• Who you want to have with you during delivery. This may be friends, family, the birth father, or even the adoptive parents. However, make sure whoever is in the room is someone you want to have with you. Not someone you are trying to please.
  • The hospital you want to give birth in
  • Whether you would prefer a vaginal delivery or a C-section
  • Preferences regarding natural pain management, including staying active, meditation, aromatherapy, and breathing exercises
  • Preferences regarding medical pain management, such as an epidural
  • Preferences regarding intervention during the birth, such as induced labor or the use of forceps
  • Your wants regarding the delivery room. This may include comfort objects, the playing of favorite music, or maintaining a certain level of lighting.
  • Whether you want to hold your baby or breastfeed after giving birth
  • Who you want to have cut the umbilical cord

Remember, the birth plan should be a guide to your preferences. Not those of family, friends, or the adoptive parents. Your wants and needs are the only things to consider during this stage.

How Your Nevada Adoption May Affect You Emotionally and the Importance of Getting the Support You Need

The adoption process can be the source of a variety of emotions for birth mothers. Some may be positive, such as feelings of love, hope, and relief. Others may be more negative, including feelings of grief and loss, guilt, anger, denial, and depression. In the end, there is no one way—or wrong way—to feel. What is important is taking care of yourself and not letting your feelings overwhelm you. Experience them, understand them, and then let yourself begin to heal. 

One way to do this is by building a support system. Support is an incredibly important aspect of your Las Vegas adoption. It may take the form of a group of loved ones who are there for you when you need them. It might be a group of birth mothers who can listen and empathize. Or it could be professional assistance from one of our adoption agencies. The important thing is finding people to help take care of you. Trying to deal with everything on your own is a nearly surefire way to overwhelm yourself.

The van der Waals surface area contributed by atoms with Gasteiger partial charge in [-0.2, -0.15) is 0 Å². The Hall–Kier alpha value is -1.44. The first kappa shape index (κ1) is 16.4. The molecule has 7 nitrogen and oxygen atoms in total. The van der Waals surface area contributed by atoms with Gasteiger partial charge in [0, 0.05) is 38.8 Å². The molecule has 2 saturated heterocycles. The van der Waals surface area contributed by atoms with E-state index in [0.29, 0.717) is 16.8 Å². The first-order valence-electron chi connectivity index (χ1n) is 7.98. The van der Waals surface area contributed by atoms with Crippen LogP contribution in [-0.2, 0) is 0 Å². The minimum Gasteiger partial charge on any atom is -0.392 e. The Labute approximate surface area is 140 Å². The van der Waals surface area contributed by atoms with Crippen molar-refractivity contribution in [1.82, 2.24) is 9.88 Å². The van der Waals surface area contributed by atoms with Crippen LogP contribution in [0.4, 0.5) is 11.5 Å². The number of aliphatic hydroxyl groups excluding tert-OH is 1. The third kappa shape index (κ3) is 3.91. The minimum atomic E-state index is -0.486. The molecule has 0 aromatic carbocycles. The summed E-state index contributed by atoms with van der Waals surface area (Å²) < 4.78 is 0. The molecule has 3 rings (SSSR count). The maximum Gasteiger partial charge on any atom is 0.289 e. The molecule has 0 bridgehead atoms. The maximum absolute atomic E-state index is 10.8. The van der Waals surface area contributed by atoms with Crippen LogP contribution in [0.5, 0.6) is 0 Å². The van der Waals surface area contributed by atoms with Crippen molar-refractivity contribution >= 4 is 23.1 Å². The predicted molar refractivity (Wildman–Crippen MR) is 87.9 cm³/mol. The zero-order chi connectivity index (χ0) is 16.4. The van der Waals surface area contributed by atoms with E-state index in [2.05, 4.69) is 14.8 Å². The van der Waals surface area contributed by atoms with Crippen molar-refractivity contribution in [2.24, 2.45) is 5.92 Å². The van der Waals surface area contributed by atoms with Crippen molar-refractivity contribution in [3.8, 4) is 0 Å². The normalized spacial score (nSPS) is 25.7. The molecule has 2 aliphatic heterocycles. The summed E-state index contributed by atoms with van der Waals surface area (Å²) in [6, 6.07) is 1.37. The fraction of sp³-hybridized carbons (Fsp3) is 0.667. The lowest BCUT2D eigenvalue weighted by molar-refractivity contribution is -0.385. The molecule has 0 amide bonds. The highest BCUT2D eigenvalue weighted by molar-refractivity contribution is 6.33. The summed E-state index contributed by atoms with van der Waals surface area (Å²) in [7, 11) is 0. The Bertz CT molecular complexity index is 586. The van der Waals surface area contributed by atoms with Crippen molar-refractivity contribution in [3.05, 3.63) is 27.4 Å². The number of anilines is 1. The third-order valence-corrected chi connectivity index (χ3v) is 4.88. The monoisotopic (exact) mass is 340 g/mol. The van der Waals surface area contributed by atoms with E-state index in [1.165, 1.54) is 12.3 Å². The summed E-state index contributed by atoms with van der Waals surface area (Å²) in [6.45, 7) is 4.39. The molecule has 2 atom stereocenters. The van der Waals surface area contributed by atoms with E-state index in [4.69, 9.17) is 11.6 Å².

At Adoption Choices of Nevada, we offer a variety of adoption services to help support and care for birth mothers. These include:

  • Professional counseling services during and post-adoption
  • Financial assistance with expenses including rent, utilities, food, and clothing for eligible birth mothers  
  • Access to prenatal care
  • Assistance creating an adoption and birth plan
  • Mediating communication between birth parents and adoptive families for those who choose a semi-open adoption
  • Unexpected pregnancy help for birth mothers experiencing an unplanned pregnancy

Preparing Yourself for Delivery and the Effects of Your Adoption

The process of labor and delivery can be stressful and full of uncertainty. But with the right birth plan and care team, you will have the support you need to get through it. Inform yourself, make the decisions that are right for you, and find a care team who listens to you. Do not compromise on your health and well-being. 

If this still sounds daunting, remember that our adoption agencies are here for you every step of the way. At Adoption Choices of Nevada, it is our goal to ensure that your adoption is as stress-free as possible. Our adoption specialists can help you make decisions, advocate for you, and provide a listening ear. All you have to do is ask.